Douglas Emerson Profitable Horseman
Profitable Horseman Newsletter
November 7, 2008 

Get More Done Behind An Invisible Fence


white fence and arena

Our neighbors have an invisible fence for their dog. I'll bet you've heard of invisible fences, but you haven't seen one, have you?
I've seen the components which are wire and transmitters, but it is impossible to see the finished product.
I do see the result of the invisible fence however, which is the constant confinement of the neighbor's dog. He respects the perimeter of the invisible fence even when our duck and goose waddle away from the barn on a field trip to taunt him. The invisible fence does its job establishing boundaries.
It must be challenging to sell a product that no one can see. The sales force doesn't sell the product; it sells results. The results are the ability to keep your dog contained within an invisible perimeter. I'm sure you'll agree that boundaries are important in your life especially when you want your privacy and time respected
Unfortunately, others don't respect the boundaries you want to establish in your business and personal lives.
Have you ever noticed how your customers, employees, friends and family have an unlimited amount of requests to make of you and your time?
Wouldn't it be wonderful to have your own personal "invisible fence" to turn on and off whenever you needed to protect your time with horses and scheduled clients?
Your invisible fence would allow you to get more done in less time without offending the time robbers in your life. 
You are not inaccessible, your message is that you aren't always accessible.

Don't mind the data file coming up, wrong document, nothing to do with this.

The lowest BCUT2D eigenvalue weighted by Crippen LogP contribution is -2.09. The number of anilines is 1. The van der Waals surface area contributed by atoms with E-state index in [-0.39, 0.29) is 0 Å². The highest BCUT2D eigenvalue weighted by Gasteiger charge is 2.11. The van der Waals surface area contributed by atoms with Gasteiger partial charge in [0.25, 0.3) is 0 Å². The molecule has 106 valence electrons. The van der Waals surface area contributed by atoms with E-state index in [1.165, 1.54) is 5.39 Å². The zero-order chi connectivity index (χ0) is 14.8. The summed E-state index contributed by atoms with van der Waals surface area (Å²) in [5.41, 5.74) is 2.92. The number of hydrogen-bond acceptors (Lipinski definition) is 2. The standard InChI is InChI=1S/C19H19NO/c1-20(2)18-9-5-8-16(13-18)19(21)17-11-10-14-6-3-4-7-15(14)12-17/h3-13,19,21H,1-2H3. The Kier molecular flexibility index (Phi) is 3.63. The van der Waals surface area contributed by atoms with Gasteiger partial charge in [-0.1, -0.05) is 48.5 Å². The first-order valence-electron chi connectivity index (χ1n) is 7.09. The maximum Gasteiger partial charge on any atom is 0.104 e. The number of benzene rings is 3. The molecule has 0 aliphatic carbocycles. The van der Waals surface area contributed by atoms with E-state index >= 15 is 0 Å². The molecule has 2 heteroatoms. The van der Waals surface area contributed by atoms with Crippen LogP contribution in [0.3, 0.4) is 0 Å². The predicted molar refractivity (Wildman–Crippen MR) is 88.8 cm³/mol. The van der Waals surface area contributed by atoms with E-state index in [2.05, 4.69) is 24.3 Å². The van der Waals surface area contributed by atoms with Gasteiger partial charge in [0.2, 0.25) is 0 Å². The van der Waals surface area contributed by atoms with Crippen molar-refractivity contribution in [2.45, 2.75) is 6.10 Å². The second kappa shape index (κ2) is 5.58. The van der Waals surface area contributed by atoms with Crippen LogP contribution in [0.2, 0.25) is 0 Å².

How do you create your own invisible fence?
  1. Let voice mail answer the phone (and cell phone) for an hour or two. If the message is urgent, it will get to you. Disrupting your activity to accommodate a ringing phone costs you more time than you think when you consider the time for the call in addition to getting back on track with the project at hand.
  2. Get out of the mainstream in your workplace. Retreat to a conference room, back office or back barn and shut the door.
  3. Leave the barn for a few hours and go to: the library, the park, a coffee shop. Take a cell phone, laptop, yellow pad and you can get a lot done off premise.
  4. Establish a practice of an early start to your work day. Get to your barn a half hour or more before the rest of the group. Let the early birds know that you aren't available early morning before the workday bell rings.
  5. Get into the habit of saying No immediately to people who want you to do things that don't make sense to your business plan or to your personal plan.  No is the switch that will turn your invisible fence on to protect your boundaries.
Be thinking of other ways to create your private invisible fence to protect others from intruding in your personal back yard. 
Others Have Said 
"Silence is a fence around wisdom"-- German Proverb
 "Throw your heart over the fence and the rest will follow"--Norman Vincent Peale
"There are three kinds of men. The one that learns by reading. The few who learn by observation. The rest of them have to pee on the electric fence for themselves."--Will Rogers

Back At The Barn

horse park construction 
The photo above of construction at the Kentucky Horse Park in Lexington is evidence of the organization's hustle to be on time for an expanded venue for the World Equestrian Games in 2010.   
The Kentucky Horse Park was the site of the Certified Horsemanship Convention which I spoke at last week.  CHA member attendees are truly professional horsemen!
I had fun co-presenting a business workshop with Maureen Gallatin.  We are similar in many ways, but Maureen was quick to point out she is a Mac and I'm a PC, figuratively and literally.  It made for interesting conversation and contrast for the audience.
We are in the same consulting field, but our niches are not the same.  The difference in our styles and specialties was a perfect illustration that even though two people are in the same general field, they aren't necessarily competitors.
$ hat
Until next time,

Doug Emerson
Profitable Horseman Deewochagall
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